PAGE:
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City of Johannesburg Faces Significant Revenue Losses Due to Utility Issues



In the last financial year, between July 2022 and June 2023, the City of Johannesburg (CoJ) faced a substantial financial setback, losing R4.2 billion in electricity and an additional R2.4 billion in water. This total loss of R6.6 billion in trading revenue represents more than 10% of the city’s total revenue of R65 billion during the same period. When compared to its bulk purchases of electricity, water, and sewerage, these losses amount to almost 30%.

Auditor-General’s Report Highlights

The Auditor-General’s report on CoJ’s financials, a comprehensive 20-page document with 101 notes and irregularities, emphasized these losses. The report identified both electricity and water losses as critical issues in the city’s audited financials.

The Magnitude of the Losses

The R6.6 billion loss is substantial and poses a significant challenge to the city’s budget. Although it’s unrealistic to expect zero losses due to unavoidable technical issues like power line losses and water leaks, reducing this figure by half, to R3 billion, could substantially improve the city’s financial health. This amount represents a third of the grants and subsidies received from national and provincial governments and 20% of the property rates income from residents and businesses. It is also equivalent to half of the city’s debtors, highlighting the potential impact on the metro’s budget balance.

Electricity Losses

The city lost nearly 2,900 GWh of electricity in the year, accounting for close to 30% of the bulk units purchased from Eskom and Kelvin Power Station. While this is an improvement from the 3,250 GWh lost in 2022, the financial impact remains unchanged at R4.2 billion due to annual price hikes.

Technical vs. Non-Technical Losses

Technical losses at City Power, estimated at 9%, are higher than normal but are attributed to unavoidable energy dissipation during transmission. The more significant issue lies in “non-technical losses,” which include:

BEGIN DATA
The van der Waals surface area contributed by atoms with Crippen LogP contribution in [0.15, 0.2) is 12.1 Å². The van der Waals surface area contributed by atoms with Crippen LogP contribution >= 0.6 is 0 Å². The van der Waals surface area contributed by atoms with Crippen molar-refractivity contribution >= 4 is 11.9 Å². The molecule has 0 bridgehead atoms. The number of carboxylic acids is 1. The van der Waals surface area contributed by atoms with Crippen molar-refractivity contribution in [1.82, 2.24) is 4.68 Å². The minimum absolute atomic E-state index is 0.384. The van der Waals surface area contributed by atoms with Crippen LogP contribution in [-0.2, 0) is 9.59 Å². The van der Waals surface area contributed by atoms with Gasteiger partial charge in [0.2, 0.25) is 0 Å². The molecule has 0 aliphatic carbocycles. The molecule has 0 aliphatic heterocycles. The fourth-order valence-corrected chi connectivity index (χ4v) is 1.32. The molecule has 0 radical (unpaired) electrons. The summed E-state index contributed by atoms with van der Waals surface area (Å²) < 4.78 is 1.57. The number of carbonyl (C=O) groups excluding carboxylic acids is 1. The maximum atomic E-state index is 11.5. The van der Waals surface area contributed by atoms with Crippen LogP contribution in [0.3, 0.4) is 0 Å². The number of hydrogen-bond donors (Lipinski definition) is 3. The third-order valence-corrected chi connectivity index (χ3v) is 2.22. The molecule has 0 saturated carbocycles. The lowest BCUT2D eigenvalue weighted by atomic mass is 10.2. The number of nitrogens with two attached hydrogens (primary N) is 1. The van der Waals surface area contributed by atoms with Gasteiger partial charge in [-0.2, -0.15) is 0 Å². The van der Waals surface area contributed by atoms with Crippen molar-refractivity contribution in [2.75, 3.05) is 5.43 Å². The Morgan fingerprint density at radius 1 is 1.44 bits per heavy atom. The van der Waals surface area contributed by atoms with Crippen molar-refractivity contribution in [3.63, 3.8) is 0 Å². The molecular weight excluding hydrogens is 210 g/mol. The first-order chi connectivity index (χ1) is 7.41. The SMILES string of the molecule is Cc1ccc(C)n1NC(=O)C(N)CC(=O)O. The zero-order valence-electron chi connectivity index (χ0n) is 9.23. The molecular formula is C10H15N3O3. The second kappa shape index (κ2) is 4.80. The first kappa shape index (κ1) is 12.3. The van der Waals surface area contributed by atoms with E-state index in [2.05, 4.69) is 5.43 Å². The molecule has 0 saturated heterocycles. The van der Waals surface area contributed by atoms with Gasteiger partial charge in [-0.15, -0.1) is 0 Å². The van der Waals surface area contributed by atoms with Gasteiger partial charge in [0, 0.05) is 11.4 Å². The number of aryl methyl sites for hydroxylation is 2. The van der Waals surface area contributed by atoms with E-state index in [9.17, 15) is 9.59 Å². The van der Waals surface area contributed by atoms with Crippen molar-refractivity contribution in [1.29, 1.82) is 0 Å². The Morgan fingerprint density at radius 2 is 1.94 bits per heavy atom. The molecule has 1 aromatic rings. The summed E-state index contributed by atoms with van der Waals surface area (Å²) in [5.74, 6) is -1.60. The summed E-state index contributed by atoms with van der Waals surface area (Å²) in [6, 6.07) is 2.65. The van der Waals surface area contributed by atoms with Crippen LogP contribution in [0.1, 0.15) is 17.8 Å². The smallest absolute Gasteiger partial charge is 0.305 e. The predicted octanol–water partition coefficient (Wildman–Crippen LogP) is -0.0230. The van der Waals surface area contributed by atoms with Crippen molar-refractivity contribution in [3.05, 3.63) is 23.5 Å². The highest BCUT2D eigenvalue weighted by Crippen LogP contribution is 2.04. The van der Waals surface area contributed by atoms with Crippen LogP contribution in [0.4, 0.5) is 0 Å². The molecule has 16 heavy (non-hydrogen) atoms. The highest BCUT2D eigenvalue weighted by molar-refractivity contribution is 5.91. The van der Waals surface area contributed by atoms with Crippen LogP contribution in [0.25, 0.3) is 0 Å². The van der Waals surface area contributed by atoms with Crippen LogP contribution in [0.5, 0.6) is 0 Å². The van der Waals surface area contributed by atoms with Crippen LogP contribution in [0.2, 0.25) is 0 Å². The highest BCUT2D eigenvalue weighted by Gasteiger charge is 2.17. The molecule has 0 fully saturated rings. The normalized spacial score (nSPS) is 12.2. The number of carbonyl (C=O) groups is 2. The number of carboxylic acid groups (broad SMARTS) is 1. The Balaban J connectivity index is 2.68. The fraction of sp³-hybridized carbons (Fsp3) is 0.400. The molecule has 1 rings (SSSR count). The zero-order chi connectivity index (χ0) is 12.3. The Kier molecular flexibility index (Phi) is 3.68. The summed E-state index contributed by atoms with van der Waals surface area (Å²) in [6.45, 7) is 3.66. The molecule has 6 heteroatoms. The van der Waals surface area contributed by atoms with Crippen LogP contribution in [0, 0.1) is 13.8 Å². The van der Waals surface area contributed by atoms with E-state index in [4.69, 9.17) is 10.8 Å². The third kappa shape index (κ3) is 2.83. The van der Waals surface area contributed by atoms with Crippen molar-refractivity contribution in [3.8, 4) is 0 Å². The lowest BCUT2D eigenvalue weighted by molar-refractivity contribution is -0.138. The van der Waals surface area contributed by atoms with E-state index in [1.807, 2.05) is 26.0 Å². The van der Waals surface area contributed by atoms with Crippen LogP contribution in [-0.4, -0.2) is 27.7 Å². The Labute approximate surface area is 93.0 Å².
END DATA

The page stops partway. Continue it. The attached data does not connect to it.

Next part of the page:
• Theft
  • Meter bypasses
  • Illegal ‘decalibration’ of meters
  • Damaged meters
  • Faulty transformers
  • Billing errors
  • Unmetered customers

These non-technical losses accounted for 21% of the city’s electricity revenue, translating to R2.922 billion.

Water Losses

Water losses are even more severe, though the financial impact is lower due to water’s relatively lower cost. In the year to June 2023, Johannesburg Water reported a ‘non-revenue water’ (NRW) rate of 46.11%, an increase from 44.79% in 2022.

Breakdown of Water Losses

  • Unbilled Authorised Consumption (12.7%): Water supplied to informal settlements, deemed consumption areas, and network maintenance.
  • Physical and Commercial Losses (33%): This includes physical leaks and commercial losses like illegal connections and billing issues.

Nearly 24.05% of bulk water is lost due to physical leaks, while commercial losses account for 9.35%.

Industry Benchmarks and Performance

The South African Water Research Commission classifies NRW levels as follows:

  • <15%: Very good performance
  • 15%-30%: Good performance
  • 30%-40%: Average performance
  • 40%-50%: Poor performance
  • >50%: Very poor performance

Joburg Water aims to maintain NRW levels between 30% and 40%, which is considered ‘average’ performance, but has struggled to achieve this target, with the situation deteriorating.

Strategic Initiatives and Community Engagement

Despite these challenges, the City of Johannesburg continues to prioritize affordability and support for its vulnerable residents. The city’s low property rates increase of 3.8% for the 2024/25 financial year, combined with subsidies for pensioners, unemployed individuals, and other indigent residents, underscores its commitment to social equity.

An independent Service Delivery Satisfaction Survey for 2022/2023 reported that 61% of residents are generally satisfied with the services they receive, reflecting the city’s ongoing efforts to improve service delivery despite financial constraints.


The City of Johannesburg’s significant revenue losses from electricity and water highlight the urgent need for strategic interventions to reduce non-technical losses and improve infrastructure efficiency. Addressing these issues could enhance the city’s financial stability and ensure the sustainability of essential services for all residents.

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